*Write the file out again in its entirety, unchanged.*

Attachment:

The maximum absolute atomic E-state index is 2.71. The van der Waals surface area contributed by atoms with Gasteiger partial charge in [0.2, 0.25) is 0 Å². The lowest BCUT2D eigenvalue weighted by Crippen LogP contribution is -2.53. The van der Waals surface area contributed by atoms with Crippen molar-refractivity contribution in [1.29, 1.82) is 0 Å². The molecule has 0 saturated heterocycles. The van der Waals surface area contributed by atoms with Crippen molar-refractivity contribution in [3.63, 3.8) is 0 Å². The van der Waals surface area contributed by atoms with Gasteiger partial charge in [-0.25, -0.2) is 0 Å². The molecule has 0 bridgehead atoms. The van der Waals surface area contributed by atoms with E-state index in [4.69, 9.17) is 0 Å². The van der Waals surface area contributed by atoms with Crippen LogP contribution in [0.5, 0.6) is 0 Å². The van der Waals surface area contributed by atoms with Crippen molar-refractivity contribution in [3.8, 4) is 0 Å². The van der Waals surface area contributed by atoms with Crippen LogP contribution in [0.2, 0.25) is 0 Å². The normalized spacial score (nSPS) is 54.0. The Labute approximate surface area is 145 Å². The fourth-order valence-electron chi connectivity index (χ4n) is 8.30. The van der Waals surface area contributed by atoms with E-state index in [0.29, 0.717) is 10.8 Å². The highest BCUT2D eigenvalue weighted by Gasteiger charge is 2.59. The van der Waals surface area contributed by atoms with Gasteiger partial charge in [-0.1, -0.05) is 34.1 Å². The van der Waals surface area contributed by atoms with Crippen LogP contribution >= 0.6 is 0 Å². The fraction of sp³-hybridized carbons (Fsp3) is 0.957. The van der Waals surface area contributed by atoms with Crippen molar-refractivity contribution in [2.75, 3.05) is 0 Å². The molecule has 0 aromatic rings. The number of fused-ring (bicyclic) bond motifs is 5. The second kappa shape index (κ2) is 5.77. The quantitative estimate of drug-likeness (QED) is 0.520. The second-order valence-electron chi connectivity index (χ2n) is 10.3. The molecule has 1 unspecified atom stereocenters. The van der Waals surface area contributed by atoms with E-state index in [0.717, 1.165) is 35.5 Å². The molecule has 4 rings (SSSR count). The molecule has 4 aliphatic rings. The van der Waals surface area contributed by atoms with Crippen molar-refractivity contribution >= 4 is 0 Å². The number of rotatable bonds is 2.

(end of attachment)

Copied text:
The maximum absolute atomic E-state index is 2.71. The van der Waals surface area contributed by atoms with Gasteiger partial charge in [0.2, 0.25) is 0 Å². The lowest BCUT2D eigenvalue weighted by Crippen LogP contribution is -2.53. The van der Waals surface area contributed by atoms with Crippen molar-refractivity contribution in [1.29, 1.82) is 0 Å². The molecule has 0 saturated heterocycles. The van der Waals surface area contributed by atoms with Crippen molar-refractivity contribution in [3.63, 3.8) is 0 Å². The van der Waals surface area contributed by atoms with Gasteiger partial charge in [-0.25, -0.2) is 0 Å². The molecule has 0 bridgehead atoms. The van der Waals surface area contributed by atoms with E-state index in [4.69, 9.17) is 0 Å². The van der Waals surface area contributed by atoms with Crippen LogP contribution in [0.5, 0.6) is 0 Å². The van der Waals surface area contributed by atoms with Crippen molar-refractivity contribution in [3.8, 4) is 0 Å². The van der Waals surface area contributed by atoms with Crippen LogP contribution in [0.2, 0.25) is 0 Å². The normalized spacial score (nSPS) is 54.0. The Labute approximate surface area is 145 Å². The fourth-order valence-electron chi connectivity index (χ4n) is 8.30. The van der Waals surface area contributed by atoms with E-state index in [0.29, 0.717) is 10.8 Å². The highest BCUT2D eigenvalue weighted by Gasteiger charge is 2.59. The van der Waals surface area contributed by atoms with Gasteiger partial charge in [-0.1, -0.05) is 34.1 Å². The van der Waals surface area contributed by atoms with Crippen LogP contribution >= 0.6 is 0 Å². The fraction of sp³-hybridized carbons (Fsp3) is 0.957. The van der Waals surface area contributed by atoms with Crippen molar-refractivity contribution in [2.75, 3.05) is 0 Å². The molecule has 0 aromatic rings. The number of fused-ring (bicyclic) bond motifs is 5. The second kappa shape index (κ2) is 5.77. The quantitative estimate of drug-likeness (QED) is 0.520. The second-order valence-electron chi connectivity index (χ2n) is 10.3. The molecule has 1 unspecified atom stereocenters. The van der Waals surface area contributed by atoms with E-state index in [0.717, 1.165) is 35.5 Å². The molecule has 4 rings (SSSR count). The molecule has 4 aliphatic rings. The van der Waals surface area contributed by atoms with Crippen molar-refractivity contribution >= 4 is 0 Å². The number of rotatable bonds is 2.